Rubis snaps up Gulf in expansion spree
By Wainaina Wambu | November 6th 2019
French oil giant Rubis Energie is set to increase its share of the retail oil marketing business after it inked a deal to acquire Gulf Energy Holdings Ltd.
The acquisition comes hot on the heels of another deal that saw Rubis acquire KenolKobil for Sh36 billion in March, giving it a firm footing in the region.
Rubis on Monday signed a share purchase agreement that will see it take over oil marketing assets and businesses of Gulf Energy, which is placed as the number four oil marketing company in the country with a 20 per cent market share.
The three largest oil marketers in the country are KenolKobil, Shell and Total, with a combined market share of over 50 per cent. “Today (November 4), Rubis signed a share purchase agreement for the acquisition of Gulf Energy Holdings Ltd (GEHL), a special purpose company housing part of the oil marketing assets and businesses of Gulf Energy Ltd,” said Rubis in a statement.
Gulf Energy generated a turnover of $320 million (Sh33 billion) last year, according to the statement by Rubis.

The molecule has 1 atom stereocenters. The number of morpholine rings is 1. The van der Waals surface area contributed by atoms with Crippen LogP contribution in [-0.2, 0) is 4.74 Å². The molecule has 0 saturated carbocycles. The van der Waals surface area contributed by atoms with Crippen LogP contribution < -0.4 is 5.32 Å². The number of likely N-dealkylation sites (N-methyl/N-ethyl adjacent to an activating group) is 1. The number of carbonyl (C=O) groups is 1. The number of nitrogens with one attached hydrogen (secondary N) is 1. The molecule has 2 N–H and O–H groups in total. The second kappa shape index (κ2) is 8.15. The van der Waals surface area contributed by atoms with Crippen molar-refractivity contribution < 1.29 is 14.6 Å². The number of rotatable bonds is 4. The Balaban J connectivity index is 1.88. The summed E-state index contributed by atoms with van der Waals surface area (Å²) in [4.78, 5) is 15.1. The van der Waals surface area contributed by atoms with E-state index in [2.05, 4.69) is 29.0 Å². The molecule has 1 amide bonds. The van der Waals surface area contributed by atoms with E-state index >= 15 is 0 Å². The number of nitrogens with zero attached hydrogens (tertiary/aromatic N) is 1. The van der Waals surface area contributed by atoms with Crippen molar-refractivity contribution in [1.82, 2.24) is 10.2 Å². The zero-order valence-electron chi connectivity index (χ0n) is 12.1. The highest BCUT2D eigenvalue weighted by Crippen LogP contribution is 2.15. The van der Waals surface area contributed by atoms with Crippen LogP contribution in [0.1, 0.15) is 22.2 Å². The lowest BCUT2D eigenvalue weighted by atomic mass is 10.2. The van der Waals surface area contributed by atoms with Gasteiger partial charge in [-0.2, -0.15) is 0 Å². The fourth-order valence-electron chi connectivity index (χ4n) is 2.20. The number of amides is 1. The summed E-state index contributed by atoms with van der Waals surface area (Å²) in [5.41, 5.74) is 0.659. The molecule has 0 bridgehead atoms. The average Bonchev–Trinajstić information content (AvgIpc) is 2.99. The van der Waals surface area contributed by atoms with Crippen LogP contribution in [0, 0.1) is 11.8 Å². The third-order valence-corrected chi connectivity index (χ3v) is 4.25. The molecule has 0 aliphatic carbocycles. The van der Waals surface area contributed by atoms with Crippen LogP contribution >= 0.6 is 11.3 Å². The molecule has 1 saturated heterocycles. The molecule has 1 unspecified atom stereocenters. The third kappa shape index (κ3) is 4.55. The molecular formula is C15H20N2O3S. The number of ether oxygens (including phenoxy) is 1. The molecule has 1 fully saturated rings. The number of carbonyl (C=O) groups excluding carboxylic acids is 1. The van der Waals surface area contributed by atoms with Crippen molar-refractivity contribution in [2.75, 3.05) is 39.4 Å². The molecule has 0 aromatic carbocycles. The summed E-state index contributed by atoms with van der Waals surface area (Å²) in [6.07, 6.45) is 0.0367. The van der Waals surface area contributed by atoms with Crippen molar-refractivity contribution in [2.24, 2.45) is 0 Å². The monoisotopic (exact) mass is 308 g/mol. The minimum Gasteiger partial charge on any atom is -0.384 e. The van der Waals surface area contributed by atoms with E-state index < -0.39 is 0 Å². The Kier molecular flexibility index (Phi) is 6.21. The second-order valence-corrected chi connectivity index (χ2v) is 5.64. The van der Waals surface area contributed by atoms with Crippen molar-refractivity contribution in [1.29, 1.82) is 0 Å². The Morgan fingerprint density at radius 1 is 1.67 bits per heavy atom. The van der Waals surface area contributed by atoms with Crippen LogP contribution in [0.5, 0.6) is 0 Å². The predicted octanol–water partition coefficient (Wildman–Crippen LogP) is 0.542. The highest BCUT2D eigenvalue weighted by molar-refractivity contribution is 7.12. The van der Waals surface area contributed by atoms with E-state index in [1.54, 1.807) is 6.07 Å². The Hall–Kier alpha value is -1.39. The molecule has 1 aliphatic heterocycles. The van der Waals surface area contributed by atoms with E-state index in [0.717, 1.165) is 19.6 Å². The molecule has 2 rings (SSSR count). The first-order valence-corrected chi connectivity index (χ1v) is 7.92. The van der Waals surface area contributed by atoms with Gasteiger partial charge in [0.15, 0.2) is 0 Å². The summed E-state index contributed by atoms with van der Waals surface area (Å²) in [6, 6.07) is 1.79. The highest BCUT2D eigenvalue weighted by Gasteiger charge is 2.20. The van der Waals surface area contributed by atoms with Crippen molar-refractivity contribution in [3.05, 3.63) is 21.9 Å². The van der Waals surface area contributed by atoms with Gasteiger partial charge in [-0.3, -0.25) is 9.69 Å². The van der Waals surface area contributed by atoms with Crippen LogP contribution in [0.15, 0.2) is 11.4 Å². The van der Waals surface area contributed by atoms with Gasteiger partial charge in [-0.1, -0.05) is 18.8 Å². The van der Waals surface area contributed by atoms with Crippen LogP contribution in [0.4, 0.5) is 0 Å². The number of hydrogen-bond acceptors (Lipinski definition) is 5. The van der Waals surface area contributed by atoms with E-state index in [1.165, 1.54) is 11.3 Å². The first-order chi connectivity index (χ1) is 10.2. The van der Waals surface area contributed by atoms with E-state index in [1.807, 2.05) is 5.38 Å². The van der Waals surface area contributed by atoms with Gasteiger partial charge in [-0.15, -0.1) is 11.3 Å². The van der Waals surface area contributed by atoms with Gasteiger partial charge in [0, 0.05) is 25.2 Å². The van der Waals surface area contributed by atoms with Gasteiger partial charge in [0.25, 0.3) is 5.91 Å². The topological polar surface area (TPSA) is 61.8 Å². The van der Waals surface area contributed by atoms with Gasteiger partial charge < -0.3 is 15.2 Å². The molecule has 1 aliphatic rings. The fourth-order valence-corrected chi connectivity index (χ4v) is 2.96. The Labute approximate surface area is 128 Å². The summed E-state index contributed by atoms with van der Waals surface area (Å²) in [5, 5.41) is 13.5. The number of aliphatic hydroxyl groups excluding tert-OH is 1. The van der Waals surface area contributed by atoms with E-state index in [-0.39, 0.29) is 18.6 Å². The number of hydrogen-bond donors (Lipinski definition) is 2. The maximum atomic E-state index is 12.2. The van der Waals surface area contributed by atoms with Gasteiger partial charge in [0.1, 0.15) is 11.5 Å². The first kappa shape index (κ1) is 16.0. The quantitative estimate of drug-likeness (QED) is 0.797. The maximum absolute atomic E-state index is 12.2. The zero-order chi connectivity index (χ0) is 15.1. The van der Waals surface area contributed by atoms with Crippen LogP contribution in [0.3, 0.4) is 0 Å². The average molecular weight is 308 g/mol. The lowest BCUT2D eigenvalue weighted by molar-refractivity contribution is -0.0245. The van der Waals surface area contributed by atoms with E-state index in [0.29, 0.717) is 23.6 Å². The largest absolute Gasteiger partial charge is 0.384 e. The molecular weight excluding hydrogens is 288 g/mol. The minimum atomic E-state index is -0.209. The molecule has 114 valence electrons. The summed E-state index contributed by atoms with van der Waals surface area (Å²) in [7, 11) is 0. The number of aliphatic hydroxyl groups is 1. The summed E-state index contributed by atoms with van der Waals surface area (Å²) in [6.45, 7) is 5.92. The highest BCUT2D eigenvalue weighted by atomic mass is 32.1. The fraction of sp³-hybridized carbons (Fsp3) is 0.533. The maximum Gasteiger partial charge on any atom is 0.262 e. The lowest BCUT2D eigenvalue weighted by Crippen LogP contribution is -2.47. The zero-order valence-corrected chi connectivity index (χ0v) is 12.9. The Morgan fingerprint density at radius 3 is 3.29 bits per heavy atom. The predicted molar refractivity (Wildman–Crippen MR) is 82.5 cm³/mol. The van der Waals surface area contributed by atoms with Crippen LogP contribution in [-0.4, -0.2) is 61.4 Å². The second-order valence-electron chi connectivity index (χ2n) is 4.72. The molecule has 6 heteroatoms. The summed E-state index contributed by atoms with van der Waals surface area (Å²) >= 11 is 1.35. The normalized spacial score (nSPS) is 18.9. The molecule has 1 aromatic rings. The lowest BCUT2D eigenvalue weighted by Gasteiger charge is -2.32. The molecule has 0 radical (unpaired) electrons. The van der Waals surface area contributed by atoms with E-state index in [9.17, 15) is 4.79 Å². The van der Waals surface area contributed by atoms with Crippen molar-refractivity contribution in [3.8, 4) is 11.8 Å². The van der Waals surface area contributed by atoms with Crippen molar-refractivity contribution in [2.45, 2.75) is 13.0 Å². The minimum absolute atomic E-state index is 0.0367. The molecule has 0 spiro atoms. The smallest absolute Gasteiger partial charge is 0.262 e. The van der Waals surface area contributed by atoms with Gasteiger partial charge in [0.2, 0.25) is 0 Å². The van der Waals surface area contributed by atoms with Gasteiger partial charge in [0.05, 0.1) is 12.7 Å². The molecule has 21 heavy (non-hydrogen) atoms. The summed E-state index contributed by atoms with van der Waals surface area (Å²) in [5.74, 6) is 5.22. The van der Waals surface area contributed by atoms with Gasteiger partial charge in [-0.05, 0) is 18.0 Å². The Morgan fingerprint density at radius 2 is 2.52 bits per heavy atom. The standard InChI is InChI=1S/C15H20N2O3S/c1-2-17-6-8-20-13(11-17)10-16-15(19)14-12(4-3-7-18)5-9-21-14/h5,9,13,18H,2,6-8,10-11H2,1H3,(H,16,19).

It has 46 petrol stations and is in all the market segments, including retail of fuel, aviation fuels, cooking gas and lubricants.
The company also has contracts with power plants and large industrial consumers.
Rubis described the Kenyan market as “fast-growing”, especially on energy demands.
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“Higher volumes in this market would allow, in time, to generate significant economies of scale,” said the firm.
The acquisition is, however, yet to be approved by the relevant regulatory and competition authorities.
“This acquisition, of which the final completion is subject to the prior approval of the Kenyan regulatory and competition authorities, fits perfectly with Rubis’ investment objectives and criteria and would increase ideally Rubis’ presence in an area where the group sees strong growth in terms of energy demand,” said Rubis.
The French firm offered owners of KenolKobil Sh23 per share, a premium rate considered it was trading at Sh18 at the time.
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